Rick Perry discovered these skeletons at a dumping site on the Duncan Bay Main logging road west of Campbell River. Photo by Rick Perry

New conclusion reached in Campbell River animal skeleton mystery – otters

A verdict is in on the animal skeletons that were dumped on a logging road near Campbell River last month and it’s not what was initially thought.

The skeletons were discovered on the Duncan Bay Main logging road west of Campbell River on March 23 by Rick Perry who posted a picture of them on Facebook asking what people thought they were.

Conservation Officer James Hilgemann saw the pictures and initially concluded they were probably wolf or cougar skeletons inappropriately disposed of by a hunter. But after Hilgemann got the opportunity to get out to the site and see the skeletons for himself, he sent pictures to the provincial veterenarian.

The conclusion? Otters; either sea or river otters.

“I took photographs. One of the rear feet had some webbed padding so it looked like, you know, otter, so I fired those off to our provincial vet and she made the determination that (they were) probably, likely river otter, although maybe sea otter as well,” Hilgemann said.

Without collecting DNA, it could not be conclusive but it was “definitely the otter family,” Hilgemann said.

There is a trapping season for river otter and Hilgemann said he has been told that there is a ceremonial harvest of sea otters – the pelts for regalia, for example.

“But just the fact that there’s seven or eight skeletons leads me to believe that likely it’s a cache from a trapper,” Hilgemann said.

A trapper will tend his traps and stash the harvest in the freezer and then process the animals at the end of the season and end up dumping the animals together.

“That’s kind of my gut feeling,” Hilgemann said.

Dumping animal remains is not illegal, although it is recommended by the Ministry of Environment that they be disposed away from human habitation and the likelihood of being seen by the public, which was not done in this case. They were dumped with a piles of other trash.

The skeletons in the picture make it difficult to gain a sense of the scale of the animals leading to speculation about them being larger animals like wolves or cougars but in person the remains were about the size of a Labrador retreiver, Hilgemann said.

The conclusion will please some people who commented on the pictures when they were initially posted on the Facebook site, Campbell River rant, rave and randomness. A couple of commenters guessed they were otters while others ranged from deer and elk or even dogs. There were some actual deer and elk remains dumped near the otter skeletons.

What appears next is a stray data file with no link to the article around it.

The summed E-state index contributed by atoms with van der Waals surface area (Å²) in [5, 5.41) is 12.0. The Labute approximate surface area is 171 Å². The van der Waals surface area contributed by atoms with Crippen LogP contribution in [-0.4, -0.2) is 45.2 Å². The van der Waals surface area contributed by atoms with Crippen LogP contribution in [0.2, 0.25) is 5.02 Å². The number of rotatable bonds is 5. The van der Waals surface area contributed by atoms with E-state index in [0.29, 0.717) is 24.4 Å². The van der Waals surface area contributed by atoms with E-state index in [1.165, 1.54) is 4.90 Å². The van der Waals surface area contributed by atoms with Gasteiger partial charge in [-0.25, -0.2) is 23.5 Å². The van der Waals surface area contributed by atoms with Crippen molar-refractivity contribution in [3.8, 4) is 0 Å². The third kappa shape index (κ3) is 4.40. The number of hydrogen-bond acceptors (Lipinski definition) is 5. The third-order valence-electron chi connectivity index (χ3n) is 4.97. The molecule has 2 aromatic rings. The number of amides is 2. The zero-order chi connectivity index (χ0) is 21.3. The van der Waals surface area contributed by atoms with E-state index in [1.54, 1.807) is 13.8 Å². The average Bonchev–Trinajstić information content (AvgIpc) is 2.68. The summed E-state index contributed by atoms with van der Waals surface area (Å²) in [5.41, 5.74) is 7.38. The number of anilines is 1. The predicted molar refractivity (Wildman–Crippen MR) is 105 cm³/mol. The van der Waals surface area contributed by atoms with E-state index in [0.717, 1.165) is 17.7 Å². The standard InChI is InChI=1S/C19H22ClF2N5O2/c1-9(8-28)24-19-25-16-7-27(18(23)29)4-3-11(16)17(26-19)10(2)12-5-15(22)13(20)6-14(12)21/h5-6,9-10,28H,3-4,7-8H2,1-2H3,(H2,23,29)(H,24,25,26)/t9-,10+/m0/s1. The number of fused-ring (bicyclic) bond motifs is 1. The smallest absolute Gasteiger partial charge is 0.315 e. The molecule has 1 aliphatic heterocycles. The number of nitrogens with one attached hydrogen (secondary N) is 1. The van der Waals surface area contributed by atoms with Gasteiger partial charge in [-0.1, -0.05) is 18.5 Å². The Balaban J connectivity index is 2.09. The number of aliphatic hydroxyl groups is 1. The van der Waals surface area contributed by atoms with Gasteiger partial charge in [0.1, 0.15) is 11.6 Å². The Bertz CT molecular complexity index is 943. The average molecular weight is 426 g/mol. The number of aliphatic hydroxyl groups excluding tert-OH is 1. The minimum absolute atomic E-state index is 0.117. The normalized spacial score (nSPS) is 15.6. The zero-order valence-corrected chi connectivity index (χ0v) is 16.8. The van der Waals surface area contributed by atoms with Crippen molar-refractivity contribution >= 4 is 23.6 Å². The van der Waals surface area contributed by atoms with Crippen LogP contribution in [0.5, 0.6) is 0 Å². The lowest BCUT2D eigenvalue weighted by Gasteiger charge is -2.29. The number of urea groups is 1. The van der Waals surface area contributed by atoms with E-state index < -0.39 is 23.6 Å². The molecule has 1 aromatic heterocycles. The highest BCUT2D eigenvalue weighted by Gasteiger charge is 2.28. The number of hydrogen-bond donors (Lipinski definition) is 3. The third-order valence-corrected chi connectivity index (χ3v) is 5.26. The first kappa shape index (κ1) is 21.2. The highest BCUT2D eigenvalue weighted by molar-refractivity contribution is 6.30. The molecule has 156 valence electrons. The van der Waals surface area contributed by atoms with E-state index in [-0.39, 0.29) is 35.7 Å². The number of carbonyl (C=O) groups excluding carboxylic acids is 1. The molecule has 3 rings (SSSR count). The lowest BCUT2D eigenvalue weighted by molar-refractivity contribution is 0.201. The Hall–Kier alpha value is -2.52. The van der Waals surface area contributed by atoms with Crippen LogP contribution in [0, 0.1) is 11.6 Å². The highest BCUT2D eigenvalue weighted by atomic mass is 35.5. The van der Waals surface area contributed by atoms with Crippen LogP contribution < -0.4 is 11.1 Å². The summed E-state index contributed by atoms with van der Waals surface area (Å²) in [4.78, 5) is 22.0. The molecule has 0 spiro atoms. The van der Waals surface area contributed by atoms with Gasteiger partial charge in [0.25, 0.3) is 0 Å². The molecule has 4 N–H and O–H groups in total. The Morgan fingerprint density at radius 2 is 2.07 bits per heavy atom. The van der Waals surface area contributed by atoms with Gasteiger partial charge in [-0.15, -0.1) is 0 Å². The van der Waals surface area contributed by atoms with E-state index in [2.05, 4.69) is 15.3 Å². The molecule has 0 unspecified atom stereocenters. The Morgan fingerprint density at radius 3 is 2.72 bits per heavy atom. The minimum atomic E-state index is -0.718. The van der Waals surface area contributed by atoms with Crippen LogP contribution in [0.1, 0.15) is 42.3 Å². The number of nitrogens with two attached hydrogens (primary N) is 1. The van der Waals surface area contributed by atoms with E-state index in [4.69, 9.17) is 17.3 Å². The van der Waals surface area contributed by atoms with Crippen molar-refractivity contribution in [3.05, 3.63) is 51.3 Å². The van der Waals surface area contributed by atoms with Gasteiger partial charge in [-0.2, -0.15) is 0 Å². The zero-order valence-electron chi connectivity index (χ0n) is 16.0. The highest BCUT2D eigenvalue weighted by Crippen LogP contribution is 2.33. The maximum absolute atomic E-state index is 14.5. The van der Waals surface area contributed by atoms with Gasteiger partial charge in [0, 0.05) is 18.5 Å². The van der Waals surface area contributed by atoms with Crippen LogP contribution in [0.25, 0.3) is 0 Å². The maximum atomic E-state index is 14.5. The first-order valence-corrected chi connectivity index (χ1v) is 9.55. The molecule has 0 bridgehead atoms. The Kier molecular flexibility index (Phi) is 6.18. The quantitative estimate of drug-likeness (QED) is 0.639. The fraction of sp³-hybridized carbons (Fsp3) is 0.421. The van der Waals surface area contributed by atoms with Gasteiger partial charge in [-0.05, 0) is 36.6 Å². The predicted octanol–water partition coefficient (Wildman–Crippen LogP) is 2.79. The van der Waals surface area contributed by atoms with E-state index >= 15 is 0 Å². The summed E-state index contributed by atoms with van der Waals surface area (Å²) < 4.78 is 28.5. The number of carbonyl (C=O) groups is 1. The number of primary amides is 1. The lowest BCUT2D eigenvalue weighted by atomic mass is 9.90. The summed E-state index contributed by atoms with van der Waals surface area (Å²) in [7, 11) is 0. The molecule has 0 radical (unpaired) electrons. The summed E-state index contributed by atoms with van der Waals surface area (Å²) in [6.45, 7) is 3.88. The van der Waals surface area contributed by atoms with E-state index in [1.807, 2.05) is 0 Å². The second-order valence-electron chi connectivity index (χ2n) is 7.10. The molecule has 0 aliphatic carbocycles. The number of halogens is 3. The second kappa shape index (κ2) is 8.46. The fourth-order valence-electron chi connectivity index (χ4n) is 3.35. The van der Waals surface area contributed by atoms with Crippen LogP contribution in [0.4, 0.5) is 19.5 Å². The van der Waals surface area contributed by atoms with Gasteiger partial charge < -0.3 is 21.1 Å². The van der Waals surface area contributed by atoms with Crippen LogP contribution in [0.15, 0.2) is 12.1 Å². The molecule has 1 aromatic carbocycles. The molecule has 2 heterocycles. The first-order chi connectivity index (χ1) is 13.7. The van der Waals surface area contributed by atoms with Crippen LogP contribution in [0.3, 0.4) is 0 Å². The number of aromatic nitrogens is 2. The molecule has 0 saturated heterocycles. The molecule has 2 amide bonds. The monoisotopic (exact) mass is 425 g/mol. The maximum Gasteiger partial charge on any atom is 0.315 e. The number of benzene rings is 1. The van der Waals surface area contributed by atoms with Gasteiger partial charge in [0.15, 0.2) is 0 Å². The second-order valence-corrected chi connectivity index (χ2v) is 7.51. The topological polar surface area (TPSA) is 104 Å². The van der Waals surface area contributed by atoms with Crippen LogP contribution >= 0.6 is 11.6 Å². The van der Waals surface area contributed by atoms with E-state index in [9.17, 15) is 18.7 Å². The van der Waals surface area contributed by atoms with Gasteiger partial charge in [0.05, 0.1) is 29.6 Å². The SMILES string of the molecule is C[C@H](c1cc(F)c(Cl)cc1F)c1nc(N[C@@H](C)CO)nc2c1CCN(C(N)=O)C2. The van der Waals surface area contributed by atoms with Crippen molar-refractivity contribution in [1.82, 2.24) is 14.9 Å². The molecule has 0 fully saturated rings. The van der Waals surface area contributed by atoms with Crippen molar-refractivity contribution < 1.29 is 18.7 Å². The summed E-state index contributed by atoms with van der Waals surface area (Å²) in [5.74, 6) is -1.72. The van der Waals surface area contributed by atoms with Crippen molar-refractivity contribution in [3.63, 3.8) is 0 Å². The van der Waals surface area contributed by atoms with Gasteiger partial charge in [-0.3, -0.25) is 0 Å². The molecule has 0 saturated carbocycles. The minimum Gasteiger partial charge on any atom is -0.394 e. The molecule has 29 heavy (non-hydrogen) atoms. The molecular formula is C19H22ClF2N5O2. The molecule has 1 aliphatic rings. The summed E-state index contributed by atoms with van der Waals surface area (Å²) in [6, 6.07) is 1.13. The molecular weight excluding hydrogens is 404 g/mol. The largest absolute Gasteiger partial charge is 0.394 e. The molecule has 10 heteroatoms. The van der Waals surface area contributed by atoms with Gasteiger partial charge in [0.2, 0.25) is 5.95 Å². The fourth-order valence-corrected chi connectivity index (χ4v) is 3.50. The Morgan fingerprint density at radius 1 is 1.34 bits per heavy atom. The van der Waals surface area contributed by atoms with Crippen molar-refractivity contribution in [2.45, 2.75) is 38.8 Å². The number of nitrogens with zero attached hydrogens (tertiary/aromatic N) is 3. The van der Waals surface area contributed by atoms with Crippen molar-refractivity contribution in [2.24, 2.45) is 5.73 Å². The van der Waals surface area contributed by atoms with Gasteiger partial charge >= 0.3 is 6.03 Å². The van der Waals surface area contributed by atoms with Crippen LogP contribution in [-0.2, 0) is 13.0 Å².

Just Posted

Hearing begins to determine fate of Nanaimo’s Discontent City

City of Nanaimo’s legal counsel calls tent city disruptive

Investigators find fire causes tough to pin down

Multiple structure fires under investigation, but clues to what sparked them remain elusive

Bathtub collector coins freshly minted

Frank Ney’s 100th birthday the theme of Nanaimo Marine Festival souvenir coins

Column: The struggle to make Nanaimo a ‘destination’

Why visit Nanaimo? Ask a handful of people and you’ll probably get a handful of answers

Summer of our Discontent: homeless camp a contentious issue

City of Nanaimo, tent city going to court this week to settle differences

Nanaimo Concert Band to perform at Maffeo Sutton Park

Group will play marches, swing and show tunes at free evening concert

Silly boats make a splash on Nanaimo seas

Superette wins Nanaimo’s Silly Boat Regatta community fundraising event

Florist announces bid for Nanaimo city council

Jim Turley, former owner of Turley’s Florist, intends to run in fall election

VIDEO: Firefighters putting out brush fire in East Wellington

Fire is in the area of a new development under construction near Shady Mile Way

Hub for mental health and addictions treatment opens at B.C. hospital

St. Paul’s Hospital HUB is an acute medical unit that includes 10 patient beds

Restaurant Brands International to review policy over poaching employees

One of Canada’s largest fast-food company to review ‘no-poach’ franchise agreements

Calgary family’s vacation ends in tragedy on Texas highway

Three people died and four others were injured in the crash

Union construction cost competitive, B.C. Building Trades say

Non-union firms can bid on infrastructure, but employees have to join international unions

Trudeau to shuffle cabinet ahead of Liberals’ team for 2019

Trudeau could lighten the work loads of cabinet ministers who currently oversee more than one portfolio

Most Read